SCUBA News 234
21 December 2019
SCUBA News (ISSN 1476-8011)
Issue 234 - December 2019
Welcome to SCUBA News. Our complements of the season to you.
You can download a pdf version of the newsletter here.
On the humpback whales migratory path, Madagascar has sea creatures not found anywhere else and one of the world's longest continuous coral reefs.
The best diving areas? The Musandam peninsula, Daymaniyat Islands and Fahl Island.
Featured Liveaboards - 10% off Red Sea
10% off Red Sea Liveaboard for 2020 Trips
Book now to visit the fabulous south of Egypt on the Longimanus liveaboard and save 10% with early bird discount.
Colourful Christmas tree worms are captivating during any dive, adding a touch of festive magic to coral reefs around the world.
What are Christmas tree worms?
They might look like colourful Christmas trees but they're actually segmented worms. Most of their structure is hidden in tubes within the coral, with only their crowns or Christmas trees protruding. These creatures can live for 40 years!
Their scientific name is Spirobranchus giganteus, meaning Giant Spiral-Gills. Although the visible part is only 1.5 cm long, together with its hidden part it is in fact one of the largest worms in its family. The branching crown is important for respiration, hence the "spiral-gills" name.
Each worm has two crowns or Christmas Trees. The worms come in a myriad of colours, but an individual's two crowns are always the same colour. As well as being used in respiration, the the feathery Christmas Tree gathers food, wafting it down to the worm's mouth.
On sensing danger, the worm quickly retracts its crown into its tube in the coral and closes the entrance with a trapdoor called an operculum. It will stay down there for about a minute, before re-emerging very slowly to check that the danger has gone.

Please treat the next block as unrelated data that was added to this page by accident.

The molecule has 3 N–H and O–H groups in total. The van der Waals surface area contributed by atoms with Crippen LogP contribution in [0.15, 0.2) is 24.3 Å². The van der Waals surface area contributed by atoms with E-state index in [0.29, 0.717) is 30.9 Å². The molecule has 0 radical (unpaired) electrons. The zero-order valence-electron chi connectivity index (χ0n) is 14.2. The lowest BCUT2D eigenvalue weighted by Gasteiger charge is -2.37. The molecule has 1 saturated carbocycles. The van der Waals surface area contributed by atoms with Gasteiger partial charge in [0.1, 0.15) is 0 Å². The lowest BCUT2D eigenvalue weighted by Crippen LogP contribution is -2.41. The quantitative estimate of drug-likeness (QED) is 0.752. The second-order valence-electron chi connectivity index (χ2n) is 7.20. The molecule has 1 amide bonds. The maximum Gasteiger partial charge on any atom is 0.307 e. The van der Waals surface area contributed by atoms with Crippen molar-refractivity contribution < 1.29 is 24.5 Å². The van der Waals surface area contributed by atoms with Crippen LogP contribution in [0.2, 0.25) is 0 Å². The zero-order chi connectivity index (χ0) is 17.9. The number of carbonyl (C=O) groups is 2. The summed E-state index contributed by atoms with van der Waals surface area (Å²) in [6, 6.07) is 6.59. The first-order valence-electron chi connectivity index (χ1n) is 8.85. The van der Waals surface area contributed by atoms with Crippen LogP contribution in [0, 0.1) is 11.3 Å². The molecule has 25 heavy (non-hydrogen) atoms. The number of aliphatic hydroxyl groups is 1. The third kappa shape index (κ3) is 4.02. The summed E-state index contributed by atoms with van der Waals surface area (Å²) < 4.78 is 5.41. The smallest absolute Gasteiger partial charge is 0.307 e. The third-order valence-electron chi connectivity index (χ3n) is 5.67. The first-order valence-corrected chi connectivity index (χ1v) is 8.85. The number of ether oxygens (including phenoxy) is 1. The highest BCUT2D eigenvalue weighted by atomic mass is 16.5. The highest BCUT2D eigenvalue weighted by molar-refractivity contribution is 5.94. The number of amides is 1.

There are both male and female Christmas tree worms and they are choosy; spending their entire life on the same coral - often massive porites. They are important for the health of coral reefs and help protect corals from aggressive sea stars, whilst also stopping algae growing over the coral.
Where do they live?
The great thing about Christmas tree worms is that you can see them around the world on most tropical reefs. They're easy to find and very photogenic, making them great subjects for macro photography. As long as you have the patience to wait and not disturb them into shooting back into their tubes. You might see them down to depths of 30 m.
Animalia (Kingdom) > Annelida (Phylum) > Polichaeta (Class) > Sedentaria (Subclass) > Sabellidae (Order) > Serpulidae (Family) > Spirobranchus (Genus)
The Wonderful World of Christmas Tree Worms
Coral Reef Guide Red Sea, Lieske and Myers
Red Sea Reef Guide, Helmut Debelius
Age-estimation of the Christmas Tree Worm Spirobranchus giganteus (Pomlychaeta, Serpulidae) Living Buried in the Coral Skeleton from the Coral-growth Band of the Host Coral. Eijiroh Nishi, Moritaka Nishihira 2016
Divers visiting Solomon Islands need proof of measles vaccination
Where to dive in January?
The Lionfish Takeover Could Get Worse
Living Museum of the Sea Established in Dominican Republic
Boom in seahorse poaching spells bust for Italy's coastal habitats
Orca grandmothers help improve survival odds of their grandkids, study finds
Sea turtles continue to swim in troubled waters: report
EU Fisheries Management Improves but Still Lags Behind Scientific Advice
2018 saw record breaking greenhouse gas concentrations
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Photo credits: Tim Nicholson, Jill Studholme, Captain Victor Organ
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